Somewhere beginning 2010 I got introduced into the subject of Lego ® Serious play ® by Olaf Lewitz who was trained in Germany as a certified facilitator. It stroke me as a very powerful toolset to improve team collaboration and problem solving process within a safe and friendly environment. This encouraged me to continue reading and experimenting with the technique in various contexts of which I learned its results can go from excellent towards fine towards useless depending on the culture of the people, complexity of the issue to tackle and willingness to accept the results within the group.
Out of all those experiences I just felt I had to share the use of Lego ® Serious play ® to facilitate Agile Retrospectives as they are key to the continuous improvement culture within a Lean & Agile organization but so difficult to keep interesting over the years. Having a retrospective every week (weekly cycles/sprints/iterations) means that you’ll have about 52 workshops to facilitate! Each one of them you’ll have to keep interesting, collaborative, constructive and energizing. This is not an easy task for teams doing iterative development already over more than 6 years and Lego ® Serious play ® could bring some variation into your meal.
Similar to my Innovation Games & Value Stream Mapping blog posts I’ll try to layout a retrospective workshop as I know they work out fine for teams. In this post I’ll focus on some simple things to facilitate the gathering of datafrom the last iteration.
Workshop layout and walkthrough
Step 1: Prepare the room and make sure you have enough Lego ® at hand for all attendees, just as if you would prepare any other Agile Retrospective workshop for the team.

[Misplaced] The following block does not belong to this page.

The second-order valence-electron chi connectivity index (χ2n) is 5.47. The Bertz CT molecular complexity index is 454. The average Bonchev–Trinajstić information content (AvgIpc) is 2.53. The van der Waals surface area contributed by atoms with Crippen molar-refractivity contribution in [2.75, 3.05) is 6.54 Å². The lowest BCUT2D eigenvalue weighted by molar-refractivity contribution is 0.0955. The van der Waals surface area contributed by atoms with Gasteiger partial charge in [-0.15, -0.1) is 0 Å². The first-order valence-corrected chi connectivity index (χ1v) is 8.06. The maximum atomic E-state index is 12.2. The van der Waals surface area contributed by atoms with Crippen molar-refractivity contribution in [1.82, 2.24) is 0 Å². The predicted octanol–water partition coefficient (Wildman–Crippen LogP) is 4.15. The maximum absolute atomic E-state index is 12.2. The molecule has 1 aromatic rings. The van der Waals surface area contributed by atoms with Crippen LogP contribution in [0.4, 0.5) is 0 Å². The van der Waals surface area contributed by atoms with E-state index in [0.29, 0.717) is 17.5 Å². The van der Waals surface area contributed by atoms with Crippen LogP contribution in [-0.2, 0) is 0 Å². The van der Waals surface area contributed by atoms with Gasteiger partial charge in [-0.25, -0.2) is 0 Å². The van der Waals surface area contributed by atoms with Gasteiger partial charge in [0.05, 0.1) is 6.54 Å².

Step 2: Ask the participants to build a Lego ® sculpture of what was bad in the last iteration and give them 10 minutes (use hour glasses like these ones) to do so, in silence!
Step 3: Go around the group and let all of the people explain what they have build to the others. See examples below.
–> This sculpture represents a person that wanted to highlight that the team had successfully build all the pieces (wheels, body, back, steering…) but nobody tried to get the whole thing together. – missing integration testing.
–> This sculpture on the other hand is presenting a car where there is a missing wheel (= missing component from e.g. framework team) but where the team has build a crane (workaround) and for the rest everybody is looking away of the problem (2 persons looking away).
–> This sculpture presents the software that has been build over time in the layout of a rocket, build by rocket scientists.
You’ll notice that the boosters are too small to really get the software launched. You might have noticed that the design patterns (red-white) are not considered in all the cases (green/orange) representing the gaps in the architecture and design. And most of all the launch ramp is missing, the basics are not there apparently. We build great software but we miss the take off.
Step 4: Group the idea’s represented in the sculptures and continue identifying root cause(s) and related actions items. Remember: keep it focussed so do not try to fix all issues at once and keep it to a very limited set of action items (2-3 max). I can only hope this kind of play might have given you energy and inspiration to try things yourself and hope to see you in one of our upcoming company/team play courses like the Innovation Games ® & Game Storming class. See you around.
Big thanks to Thorsten Kalnin for sharing the pictures and its comments/outcomes, Thorsten is these days a certified Lego Serious Play facilitator and passionate in using this technique in all different scenario’s. Next to Olaf and Erwin a person that inspires me and triggers my learnings within the Lego domain. Want more? Come to #WISP13